Just over 11 years ago, the team of Moldovan choreographer Radu Poklitaru and British drama director Declan Donnellan caused something of a sensation at the Bolshoi Theater, shaking up the theater's classically oriented dance troupe and repertoire with an impassioned contemporary reworking of Sergei Prokofiev's ballet "Romeo and Juliet."
The ballet proved a huge success with Moscow audiences and critics, but enjoyed a relatively short life in the Bolshoi's repertoire, due to the Prokofiev estate's withdrawal of performance rights to the score, ostensibly because of the cuts in it made by Poklitaru and Donnellan. An even more important reason, however, may have been word reaching the estate that Poklitaru planned to stage Prokofiev's ballet "Cinderella" in Riga with its heroine portrayed as a maid in a brothel.
Last month, Poklitaru and Donnellan returned to the Bolshoi with yet another dance version of a Shakespeare tragedy, this time "Hamlet." The result, I regret to say, came nowhere close to duplicating what they achieved with "Romeo and Juliet."
Both choreographer and director made it clear before the premiere that the choice of "Hamlet" was not theirs, but that of Bolshoi ballet artistic director Sergei Filin. "I would certainly have picked some other play of Shakespeare's," said Poklitaru in a conversation during final stages of rehearsal.
Seeing "Hamlet" at both a dress rehearsal and a regular performance, it seemed to me that what went wrong lay principally in the nature of the play itself and the music chosen to accompany its action.
"Romeo and Juliet" had the advantage both of a score written specifically for it and a story that could be told perhaps as well with dance as with words. "Our 'Hamlet' is going to be very emotional," said Poklitaru. All well and good, I thought, but though that approach worked brilliantly in the case of "Romeo and Juliet," I had my doubts it could succeed with "Hamlet," where so much depends upon perceiving the principal character's innermost thoughts, as expressed in his great soliloquies.
Several years before he defected to the West in 1974, Kirov (now Mariinsky) Theater star dancer Mikhail Baryshnikov was offered the title role in an upcoming ballet setting of "Hamlet." He flatly turned it down, saying, "I don't want to stand there for a half an hour in a pose meant to express 'To be or not to be.'"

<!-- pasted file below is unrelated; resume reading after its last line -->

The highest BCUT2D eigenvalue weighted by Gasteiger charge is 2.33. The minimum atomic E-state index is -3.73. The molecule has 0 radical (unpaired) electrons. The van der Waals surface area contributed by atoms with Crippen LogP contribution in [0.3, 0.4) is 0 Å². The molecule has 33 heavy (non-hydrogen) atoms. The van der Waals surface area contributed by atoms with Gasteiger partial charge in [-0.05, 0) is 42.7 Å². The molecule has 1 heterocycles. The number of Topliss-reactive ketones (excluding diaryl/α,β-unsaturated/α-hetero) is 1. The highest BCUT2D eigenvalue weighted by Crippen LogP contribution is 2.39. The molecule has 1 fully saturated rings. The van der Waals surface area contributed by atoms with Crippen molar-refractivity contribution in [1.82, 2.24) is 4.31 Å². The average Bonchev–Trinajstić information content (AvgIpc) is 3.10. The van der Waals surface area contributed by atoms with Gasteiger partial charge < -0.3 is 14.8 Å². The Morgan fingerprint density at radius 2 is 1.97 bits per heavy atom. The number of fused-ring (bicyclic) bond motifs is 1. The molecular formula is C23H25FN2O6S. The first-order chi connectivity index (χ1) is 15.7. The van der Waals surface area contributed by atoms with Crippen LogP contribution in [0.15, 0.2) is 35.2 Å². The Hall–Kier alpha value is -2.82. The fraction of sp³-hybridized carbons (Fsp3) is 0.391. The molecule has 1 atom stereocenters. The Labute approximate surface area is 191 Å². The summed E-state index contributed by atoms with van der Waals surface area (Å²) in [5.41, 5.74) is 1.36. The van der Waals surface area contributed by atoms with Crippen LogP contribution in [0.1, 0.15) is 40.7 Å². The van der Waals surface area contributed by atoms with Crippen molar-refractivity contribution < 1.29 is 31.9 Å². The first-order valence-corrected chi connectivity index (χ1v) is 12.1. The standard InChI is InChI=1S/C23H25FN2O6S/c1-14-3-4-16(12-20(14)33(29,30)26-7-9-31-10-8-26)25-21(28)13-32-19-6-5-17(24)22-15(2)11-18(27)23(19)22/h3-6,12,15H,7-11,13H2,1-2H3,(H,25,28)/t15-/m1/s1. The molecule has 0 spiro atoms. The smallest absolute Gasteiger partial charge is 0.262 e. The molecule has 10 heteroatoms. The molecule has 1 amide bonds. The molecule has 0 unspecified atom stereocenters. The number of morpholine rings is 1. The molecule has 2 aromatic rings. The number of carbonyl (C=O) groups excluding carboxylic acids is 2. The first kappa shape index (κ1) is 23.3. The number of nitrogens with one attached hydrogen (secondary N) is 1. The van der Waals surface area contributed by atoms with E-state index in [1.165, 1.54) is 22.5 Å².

The music of Shostakovich is used for the ballet "Hamlet" to mixed results.
Poklitaru and Donnellan have pretty much dispensed with any reference to the soliloquies. Instead, their Hamlet seems little given to reflection, spending much of his time bounding about the stage in fits of anger and frustration.
The ballet as a whole contains at least as much pantomime as it does what might reasonably be called dance. Many of the dance movements seem to come straight from "Romeo and Juliet" or from the ballets Poklitaru has since presented in Moscow with Kiev Modern Ballet, the company he has led for the past nine years. The rest show very little in the way of choreographic invention.
The pantomime, for the most part, is quite skillfully constructed, though some of the steps — you might call them either dance or pantomime — might well have come straight out of the Monty Python "Ministry of Silly Walks."
All in all, the ballet looked to me, especially at the second performance, when I was seated directly facing the stage, very much like a gigantic animated cartoon.
This is not to say that there aren't some fine moments in the production, among them Hamlet's encounters with the ghost of his father, his fencing match with Laertes and the bloody final scene in which Gertrude, Laertes, Claudius and Hamlet all eventually lie dead on the stage.
For music, Poklitaru and Donnellan chose Dmitry Shostakovich's fifth and 15th symphonies. Over the past 80 years or so, choreographers have fairly often turned to large-scale symphonic works as music for dance. It is one thing, however, to use music of that kind for an abstract ballet, as has mostly been the case, and quite another to attempt fitting to it the action of a story ballet.
In the case of "Hamlet," the music sometimes proves a surprisingly good fit. But at many points, it seems quite clear that choreographer and director were forced, with often questionable results, to attune the action to the vagaries of Shostakovich's scores.
The cast I saw on both occasions, headed by Denis Savin — the opening night Romeo of 11 years ago — as Hamlet, and Anastasia Stashkevich as Ophelia, performed superbly throughout, as did the Bolshoi's orchestra, under the sensitive baton of contemporary music specialist Igor Dronov.
"Hamlet" (Gamlet) next appears on June 10, 11, 12 and 13 at 7 p.m. and June 14 at 6 p.m. at the Bolshoi Theater New Stage, located at 1 Teatralnaya Ploshchad. Metro Teatralnaya. Tel. 495-455-5555. bolshoi.ru